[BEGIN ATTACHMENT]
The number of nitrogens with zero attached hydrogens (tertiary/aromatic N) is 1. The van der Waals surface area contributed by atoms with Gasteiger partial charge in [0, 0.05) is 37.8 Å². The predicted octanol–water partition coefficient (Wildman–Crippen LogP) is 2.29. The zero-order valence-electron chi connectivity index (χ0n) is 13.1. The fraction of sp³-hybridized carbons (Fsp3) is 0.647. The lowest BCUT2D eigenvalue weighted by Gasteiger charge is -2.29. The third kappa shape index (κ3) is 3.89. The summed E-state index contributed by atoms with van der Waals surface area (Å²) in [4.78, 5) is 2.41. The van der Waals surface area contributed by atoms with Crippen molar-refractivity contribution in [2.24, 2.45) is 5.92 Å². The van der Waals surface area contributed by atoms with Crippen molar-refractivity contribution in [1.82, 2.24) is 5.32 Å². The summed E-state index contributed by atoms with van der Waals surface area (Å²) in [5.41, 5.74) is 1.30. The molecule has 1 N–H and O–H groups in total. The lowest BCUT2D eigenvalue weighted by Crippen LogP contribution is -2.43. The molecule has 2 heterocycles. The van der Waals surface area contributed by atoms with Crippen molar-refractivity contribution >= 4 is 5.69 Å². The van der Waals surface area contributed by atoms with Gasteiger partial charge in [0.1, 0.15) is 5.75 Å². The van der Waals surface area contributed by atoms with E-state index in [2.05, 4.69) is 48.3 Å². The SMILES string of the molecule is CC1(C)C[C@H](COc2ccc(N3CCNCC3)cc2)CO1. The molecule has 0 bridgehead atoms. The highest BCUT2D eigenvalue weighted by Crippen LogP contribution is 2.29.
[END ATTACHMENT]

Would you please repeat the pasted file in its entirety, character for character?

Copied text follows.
The number of nitrogens with zero attached hydrogens (tertiary/aromatic N) is 1. The van der Waals surface area contributed by atoms with Gasteiger partial charge in [0, 0.05) is 37.8 Å². The predicted octanol–water partition coefficient (Wildman–Crippen LogP) is 2.29. The zero-order valence-electron chi connectivity index (χ0n) is 13.1. The fraction of sp³-hybridized carbons (Fsp3) is 0.647. The lowest BCUT2D eigenvalue weighted by Gasteiger charge is -2.29. The third kappa shape index (κ3) is 3.89. The summed E-state index contributed by atoms with van der Waals surface area (Å²) in [4.78, 5) is 2.41. The van der Waals surface area contributed by atoms with Crippen molar-refractivity contribution in [2.24, 2.45) is 5.92 Å². The van der Waals surface area contributed by atoms with Crippen molar-refractivity contribution in [1.82, 2.24) is 5.32 Å². The summed E-state index contributed by atoms with van der Waals surface area (Å²) in [5.41, 5.74) is 1.30. The molecule has 1 N–H and O–H groups in total. The lowest BCUT2D eigenvalue weighted by Crippen LogP contribution is -2.43. The molecule has 2 heterocycles. The van der Waals surface area contributed by atoms with Crippen molar-refractivity contribution >= 4 is 5.69 Å². The van der Waals surface area contributed by atoms with Gasteiger partial charge in [0.1, 0.15) is 5.75 Å². The van der Waals surface area contributed by atoms with E-state index in [2.05, 4.69) is 48.3 Å². The SMILES string of the molecule is CC1(C)C[C@H](COc2ccc(N3CCNCC3)cc2)CO1. The molecule has 0 bridgehead atoms. The highest BCUT2D eigenvalue weighted by Crippen LogP contribution is 2.29.